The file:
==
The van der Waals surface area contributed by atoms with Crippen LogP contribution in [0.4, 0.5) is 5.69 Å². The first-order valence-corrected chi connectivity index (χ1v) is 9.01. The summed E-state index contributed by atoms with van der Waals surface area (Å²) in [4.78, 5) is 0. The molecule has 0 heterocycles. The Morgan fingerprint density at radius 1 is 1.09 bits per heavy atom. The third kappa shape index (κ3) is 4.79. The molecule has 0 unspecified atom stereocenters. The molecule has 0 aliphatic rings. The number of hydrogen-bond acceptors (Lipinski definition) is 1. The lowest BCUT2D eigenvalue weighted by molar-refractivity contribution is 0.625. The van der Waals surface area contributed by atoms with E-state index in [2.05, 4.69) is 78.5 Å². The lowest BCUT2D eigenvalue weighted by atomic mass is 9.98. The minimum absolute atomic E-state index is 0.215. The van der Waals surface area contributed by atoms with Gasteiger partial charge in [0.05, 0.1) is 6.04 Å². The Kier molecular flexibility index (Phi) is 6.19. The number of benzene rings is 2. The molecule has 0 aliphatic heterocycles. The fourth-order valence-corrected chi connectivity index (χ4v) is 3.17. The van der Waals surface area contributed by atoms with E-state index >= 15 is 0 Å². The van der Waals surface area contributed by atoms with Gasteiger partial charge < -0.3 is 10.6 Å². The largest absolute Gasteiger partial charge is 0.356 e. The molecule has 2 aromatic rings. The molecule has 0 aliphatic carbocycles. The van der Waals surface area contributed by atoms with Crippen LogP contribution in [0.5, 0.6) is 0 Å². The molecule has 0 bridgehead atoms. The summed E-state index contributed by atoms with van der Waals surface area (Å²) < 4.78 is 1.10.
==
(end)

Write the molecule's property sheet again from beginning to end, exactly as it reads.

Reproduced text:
The van der Waals surface area contributed by atoms with Crippen LogP contribution in [0.4, 0.5) is 5.69 Å². The first-order valence-corrected chi connectivity index (χ1v) is 9.01. The summed E-state index contributed by atoms with van der Waals surface area (Å²) in [4.78, 5) is 0. The molecule has 0 heterocycles. The Morgan fingerprint density at radius 1 is 1.09 bits per heavy atom. The third kappa shape index (κ3) is 4.79. The molecule has 0 unspecified atom stereocenters. The molecule has 0 aliphatic rings. The number of hydrogen-bond acceptors (Lipinski definition) is 1. The lowest BCUT2D eigenvalue weighted by molar-refractivity contribution is 0.625. The van der Waals surface area contributed by atoms with E-state index in [2.05, 4.69) is 78.5 Å². The lowest BCUT2D eigenvalue weighted by atomic mass is 9.98. The minimum absolute atomic E-state index is 0.215. The van der Waals surface area contributed by atoms with Gasteiger partial charge in [0.05, 0.1) is 6.04 Å². The Kier molecular flexibility index (Phi) is 6.19. The number of benzene rings is 2. The molecule has 0 aliphatic heterocycles. The fourth-order valence-corrected chi connectivity index (χ4v) is 3.17. The van der Waals surface area contributed by atoms with E-state index >= 15 is 0 Å². The van der Waals surface area contributed by atoms with Gasteiger partial charge < -0.3 is 10.6 Å². The largest absolute Gasteiger partial charge is 0.356 e. The molecule has 2 aromatic rings. The molecule has 0 aliphatic carbocycles. The van der Waals surface area contributed by atoms with Crippen LogP contribution in [0.5, 0.6) is 0 Å². The molecule has 0 bridgehead atoms. The summed E-state index contributed by atoms with van der Waals surface area (Å²) < 4.78 is 1.10.